Union Officials Review New Bus Barrier Concepts

Sec-Treas Earl Phillips examines new partition at Quill Depot in Manhattan
Sec-Treas Earl Phillips examines new partition at Quill Depot in Manhattan

JUNE 30 -- The MTA today showcased new barriers to separate Bus Operators from riders as it looks to resume fare collection some time in August. There could be additional modifications but under the current MTA plan there are different retrofits for different bus models.

The vast majority of buses – 4,200 locals – will get a retrofit with a sliding see-through polycarbonate panel extending towards the front windshield, MTA officials said. When manually extended, the sliding panel extends about 18-inches farther towards the windshield than existing partitions. Approximately 600 older buses (Orions), and all 1,000 express buses, initially would get retractable vinyl curtains. But the authority is developing prototypes for those buses similar to the more solid, sliding-panel design, transit management said. When fare collection resumes, riders will not be allowed to sit in the front row, the MTA said.

TWU Local 100 Secretary-Treasurer Earl Phillips, MaBSTOA Vice President Richard Davis and MTA Bus/Private Lines V.P. Pete Rosconi were among the Local 100 officers who inspected the barriers at the Quill Depot. MTA officials said the authority will retrofit as many buses as possible before resuming front-door boarding and fare collection, but said the entire fleet may not be done by then.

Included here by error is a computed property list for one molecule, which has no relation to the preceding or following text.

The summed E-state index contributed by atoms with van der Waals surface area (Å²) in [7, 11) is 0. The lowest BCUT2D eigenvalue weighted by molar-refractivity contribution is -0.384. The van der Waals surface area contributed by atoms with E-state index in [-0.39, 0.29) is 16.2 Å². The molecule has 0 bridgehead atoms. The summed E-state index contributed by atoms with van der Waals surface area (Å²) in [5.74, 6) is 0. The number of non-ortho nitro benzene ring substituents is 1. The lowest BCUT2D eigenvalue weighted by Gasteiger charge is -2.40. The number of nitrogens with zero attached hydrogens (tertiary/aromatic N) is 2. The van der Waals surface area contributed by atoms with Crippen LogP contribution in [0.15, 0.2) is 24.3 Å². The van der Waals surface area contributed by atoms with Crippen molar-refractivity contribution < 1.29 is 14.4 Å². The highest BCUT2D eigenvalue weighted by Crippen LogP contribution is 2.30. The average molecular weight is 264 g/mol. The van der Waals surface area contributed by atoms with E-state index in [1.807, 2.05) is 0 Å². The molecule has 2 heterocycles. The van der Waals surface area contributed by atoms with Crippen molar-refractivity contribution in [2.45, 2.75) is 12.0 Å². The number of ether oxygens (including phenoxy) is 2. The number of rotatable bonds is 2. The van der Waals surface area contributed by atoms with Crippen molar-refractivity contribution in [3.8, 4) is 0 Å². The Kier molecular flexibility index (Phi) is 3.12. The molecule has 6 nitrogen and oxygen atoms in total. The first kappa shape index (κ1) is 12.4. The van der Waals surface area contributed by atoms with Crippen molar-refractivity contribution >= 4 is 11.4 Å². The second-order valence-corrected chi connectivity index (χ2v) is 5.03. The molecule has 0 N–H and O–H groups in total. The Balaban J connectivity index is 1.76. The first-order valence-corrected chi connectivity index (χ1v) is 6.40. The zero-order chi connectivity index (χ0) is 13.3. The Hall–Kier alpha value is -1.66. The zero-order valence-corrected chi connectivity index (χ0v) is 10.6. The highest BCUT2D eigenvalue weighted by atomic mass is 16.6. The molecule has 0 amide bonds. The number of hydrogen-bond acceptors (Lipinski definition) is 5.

Local 100 President Tony Utano said any bus going into passenger service will have to have a barrier if passengers are to board through the front door. “We’re not going to allow our Bus Operators to pull out a bus without a barrier of protection while the pandemic is going on,” Utano said.

For a longer-term upgrade, Utano and Phillips have previously urged the MTA to pursue a completely new bus design where Bus Operators are enclosed in a cab that extends the entire width of the bus. The front door of such a bus is shifted behind the front right wheel. MTA bus officials on Tuesday said they are looking into that possibility. "These are steps in the right direction and we will continue to push the MTA, as we have for years, to improve safety for our Bus Operators," Phillips said.